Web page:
That doesn’t seem like the kind of contract millions of people would consciously sign if they knew this kind of thing was a possibility, and I have a hard time imagining and AnCap future where this sort of thing wouldn’t be the norm. If Rothbard Airlines oversold a flight to two people at different prices as supply waned, could they remove the person who paid less to seat the person who paid more? This is getting away from the United incident, but it seems all but certain in their AnCap utopia.
I can imagine some objections to this. Yes I’ve heard the word oligopoly before and yes I’m aware that air travel isn’t a free market. Nevertheless, the capital-intensive nature of air travel is all but certain to create a few large private enterprises that everybody has to contract with in order to fly, unless AnCaps would prefer to see a reduction in air travel. Unfortunately air travel is pretty essential for managing the global capitalist system that we have in place now and I’m guessing many of them would at least like to maintain access to these resources even in their stateless society. Do they really think most people would be happy with more incidents like this?
Even if one airline decided to promise its passengers not to overbook, other airlines who don’t want to give up this practice could use the power of the “Law Merchant,” a system of merchant governance developed in the late Middle Ages, to try and force a boycott by airline suppliers. After all, they view the right to remove any person from their plane at any time as an essential property right, and this friendlier airline is violating what they believe to be a central part of airline travel. This would undoubtedly hurt most people’s ability to reliably travel but would apparently still count as a non-aggressive act.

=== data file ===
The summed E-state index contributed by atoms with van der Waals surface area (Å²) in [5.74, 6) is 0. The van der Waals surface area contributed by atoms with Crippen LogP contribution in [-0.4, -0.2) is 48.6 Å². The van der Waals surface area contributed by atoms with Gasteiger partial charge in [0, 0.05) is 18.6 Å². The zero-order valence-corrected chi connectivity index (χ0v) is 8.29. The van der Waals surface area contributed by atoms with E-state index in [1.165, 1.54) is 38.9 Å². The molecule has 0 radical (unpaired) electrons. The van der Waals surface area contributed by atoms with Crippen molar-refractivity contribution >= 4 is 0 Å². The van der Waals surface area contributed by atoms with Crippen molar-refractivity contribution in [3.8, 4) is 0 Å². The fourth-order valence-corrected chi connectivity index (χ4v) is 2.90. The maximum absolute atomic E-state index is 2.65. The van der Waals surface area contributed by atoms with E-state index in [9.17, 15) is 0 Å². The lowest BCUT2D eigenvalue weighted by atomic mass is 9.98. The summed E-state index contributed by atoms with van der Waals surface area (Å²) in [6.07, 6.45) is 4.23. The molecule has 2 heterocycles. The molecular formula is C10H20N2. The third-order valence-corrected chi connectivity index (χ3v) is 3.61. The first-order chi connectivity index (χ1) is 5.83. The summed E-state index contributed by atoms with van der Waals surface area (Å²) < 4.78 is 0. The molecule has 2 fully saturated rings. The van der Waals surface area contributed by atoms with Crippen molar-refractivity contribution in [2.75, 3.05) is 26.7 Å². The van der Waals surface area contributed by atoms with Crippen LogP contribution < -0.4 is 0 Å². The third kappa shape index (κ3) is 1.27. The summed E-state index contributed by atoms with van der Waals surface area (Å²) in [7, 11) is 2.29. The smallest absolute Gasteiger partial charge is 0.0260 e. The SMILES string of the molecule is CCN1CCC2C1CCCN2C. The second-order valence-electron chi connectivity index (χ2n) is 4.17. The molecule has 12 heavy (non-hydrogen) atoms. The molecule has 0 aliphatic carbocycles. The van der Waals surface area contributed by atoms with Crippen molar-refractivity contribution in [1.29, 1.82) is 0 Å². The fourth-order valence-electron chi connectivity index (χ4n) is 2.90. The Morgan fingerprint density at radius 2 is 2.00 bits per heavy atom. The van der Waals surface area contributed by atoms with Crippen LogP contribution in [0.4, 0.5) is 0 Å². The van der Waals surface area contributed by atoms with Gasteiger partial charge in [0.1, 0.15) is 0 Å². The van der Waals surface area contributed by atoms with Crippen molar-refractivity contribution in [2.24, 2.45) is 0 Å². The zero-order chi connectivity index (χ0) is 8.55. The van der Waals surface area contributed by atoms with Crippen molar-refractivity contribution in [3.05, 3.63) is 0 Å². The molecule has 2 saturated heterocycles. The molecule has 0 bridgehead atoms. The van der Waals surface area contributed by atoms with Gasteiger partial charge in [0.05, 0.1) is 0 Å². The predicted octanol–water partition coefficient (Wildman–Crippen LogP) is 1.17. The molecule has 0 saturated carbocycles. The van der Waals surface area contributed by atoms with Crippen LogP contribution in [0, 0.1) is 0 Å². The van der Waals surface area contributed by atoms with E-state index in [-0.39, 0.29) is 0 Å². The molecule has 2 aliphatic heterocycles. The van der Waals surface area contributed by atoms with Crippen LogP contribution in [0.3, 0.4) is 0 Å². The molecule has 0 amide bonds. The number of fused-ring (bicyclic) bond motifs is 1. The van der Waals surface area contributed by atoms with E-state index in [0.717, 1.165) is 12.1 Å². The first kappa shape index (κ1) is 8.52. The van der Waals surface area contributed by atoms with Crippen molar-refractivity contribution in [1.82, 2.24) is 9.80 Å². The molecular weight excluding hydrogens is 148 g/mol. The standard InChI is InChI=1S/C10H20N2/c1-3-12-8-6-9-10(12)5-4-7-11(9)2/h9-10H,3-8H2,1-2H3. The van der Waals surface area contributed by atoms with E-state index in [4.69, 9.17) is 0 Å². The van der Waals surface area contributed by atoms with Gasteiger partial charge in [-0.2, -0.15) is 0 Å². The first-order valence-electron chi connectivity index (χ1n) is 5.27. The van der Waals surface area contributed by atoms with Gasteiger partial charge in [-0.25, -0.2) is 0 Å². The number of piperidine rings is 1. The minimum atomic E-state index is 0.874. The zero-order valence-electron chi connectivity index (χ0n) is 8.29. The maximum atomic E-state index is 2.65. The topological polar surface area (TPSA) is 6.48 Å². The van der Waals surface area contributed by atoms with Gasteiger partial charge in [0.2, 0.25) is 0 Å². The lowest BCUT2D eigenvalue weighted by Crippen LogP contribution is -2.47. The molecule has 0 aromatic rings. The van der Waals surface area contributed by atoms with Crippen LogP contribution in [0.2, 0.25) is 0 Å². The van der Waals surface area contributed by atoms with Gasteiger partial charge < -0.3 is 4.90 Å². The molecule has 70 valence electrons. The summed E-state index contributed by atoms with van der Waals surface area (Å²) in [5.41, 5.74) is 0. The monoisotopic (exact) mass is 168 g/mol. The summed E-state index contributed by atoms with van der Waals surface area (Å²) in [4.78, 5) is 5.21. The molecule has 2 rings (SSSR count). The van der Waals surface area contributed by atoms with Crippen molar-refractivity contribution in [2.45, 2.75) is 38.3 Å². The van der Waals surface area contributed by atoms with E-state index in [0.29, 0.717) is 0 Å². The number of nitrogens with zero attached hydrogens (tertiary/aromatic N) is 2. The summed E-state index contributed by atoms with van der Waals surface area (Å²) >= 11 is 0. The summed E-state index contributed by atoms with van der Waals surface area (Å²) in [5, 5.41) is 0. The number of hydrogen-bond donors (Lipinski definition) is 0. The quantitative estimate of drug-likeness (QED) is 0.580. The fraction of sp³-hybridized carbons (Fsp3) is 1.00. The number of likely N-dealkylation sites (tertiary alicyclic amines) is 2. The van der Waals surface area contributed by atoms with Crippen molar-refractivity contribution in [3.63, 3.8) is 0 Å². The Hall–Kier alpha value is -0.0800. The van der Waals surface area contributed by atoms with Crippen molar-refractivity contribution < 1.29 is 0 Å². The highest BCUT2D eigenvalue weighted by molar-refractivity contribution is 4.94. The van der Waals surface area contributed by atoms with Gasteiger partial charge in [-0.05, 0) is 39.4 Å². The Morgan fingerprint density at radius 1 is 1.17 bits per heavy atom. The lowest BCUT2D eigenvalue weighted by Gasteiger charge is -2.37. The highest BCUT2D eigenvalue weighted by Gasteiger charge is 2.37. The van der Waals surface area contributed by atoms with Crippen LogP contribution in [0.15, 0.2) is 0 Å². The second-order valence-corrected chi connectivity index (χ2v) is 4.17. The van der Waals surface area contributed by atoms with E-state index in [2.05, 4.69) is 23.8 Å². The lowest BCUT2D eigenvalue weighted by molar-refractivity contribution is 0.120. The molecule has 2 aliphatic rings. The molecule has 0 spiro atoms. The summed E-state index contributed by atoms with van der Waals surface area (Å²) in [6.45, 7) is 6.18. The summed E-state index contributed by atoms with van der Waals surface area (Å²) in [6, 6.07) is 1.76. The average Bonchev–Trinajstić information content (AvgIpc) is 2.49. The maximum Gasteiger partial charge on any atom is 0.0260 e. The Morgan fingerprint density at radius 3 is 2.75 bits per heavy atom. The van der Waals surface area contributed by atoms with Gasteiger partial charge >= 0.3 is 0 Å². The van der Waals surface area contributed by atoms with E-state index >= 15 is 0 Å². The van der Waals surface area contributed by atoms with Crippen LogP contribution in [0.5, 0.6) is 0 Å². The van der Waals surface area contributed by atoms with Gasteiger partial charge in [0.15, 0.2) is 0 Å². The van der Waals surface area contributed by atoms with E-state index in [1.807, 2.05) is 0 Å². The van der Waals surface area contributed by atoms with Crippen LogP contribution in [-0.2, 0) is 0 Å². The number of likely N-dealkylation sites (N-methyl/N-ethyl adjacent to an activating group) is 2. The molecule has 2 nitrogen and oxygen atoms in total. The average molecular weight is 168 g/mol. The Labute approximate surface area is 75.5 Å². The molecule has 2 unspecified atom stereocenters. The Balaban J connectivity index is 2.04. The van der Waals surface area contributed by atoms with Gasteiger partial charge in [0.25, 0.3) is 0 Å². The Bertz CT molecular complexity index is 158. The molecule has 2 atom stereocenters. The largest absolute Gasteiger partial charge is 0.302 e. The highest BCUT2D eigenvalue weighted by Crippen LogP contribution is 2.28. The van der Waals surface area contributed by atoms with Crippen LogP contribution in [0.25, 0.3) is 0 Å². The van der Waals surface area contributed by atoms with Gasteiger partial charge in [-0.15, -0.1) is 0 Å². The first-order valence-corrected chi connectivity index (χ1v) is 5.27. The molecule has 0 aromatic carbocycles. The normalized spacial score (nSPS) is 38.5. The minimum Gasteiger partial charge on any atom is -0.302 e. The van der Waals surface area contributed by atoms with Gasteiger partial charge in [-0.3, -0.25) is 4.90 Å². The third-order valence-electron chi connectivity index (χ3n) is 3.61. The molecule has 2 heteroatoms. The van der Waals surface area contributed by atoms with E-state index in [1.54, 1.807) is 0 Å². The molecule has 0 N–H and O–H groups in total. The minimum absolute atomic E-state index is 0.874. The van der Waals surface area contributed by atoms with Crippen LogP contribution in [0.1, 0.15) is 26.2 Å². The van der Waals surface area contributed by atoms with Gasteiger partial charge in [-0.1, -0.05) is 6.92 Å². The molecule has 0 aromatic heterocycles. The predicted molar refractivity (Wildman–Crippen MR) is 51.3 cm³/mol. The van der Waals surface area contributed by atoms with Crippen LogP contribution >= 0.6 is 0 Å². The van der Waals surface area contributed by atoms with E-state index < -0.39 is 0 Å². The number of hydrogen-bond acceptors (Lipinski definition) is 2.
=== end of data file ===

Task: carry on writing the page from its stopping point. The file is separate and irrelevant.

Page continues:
Anarchist capitalism is one of those things that people love to say they believe on the internet because they don’t have to actually live it. They prattle on about what conditions have to be met before they can shoot people on their lawn, but get their ideas out into the real world and things quickly become absurd. Certainly there are problems with socialism or communism or other less property-centric philosophies, but I find it hard to imagine they’ll have much success organizing people to join a society around the promise of a world where people will have the freedom to be constantly entering into voluntary contracts.
I would suggest they be re-accommodated to a more realistic ideology.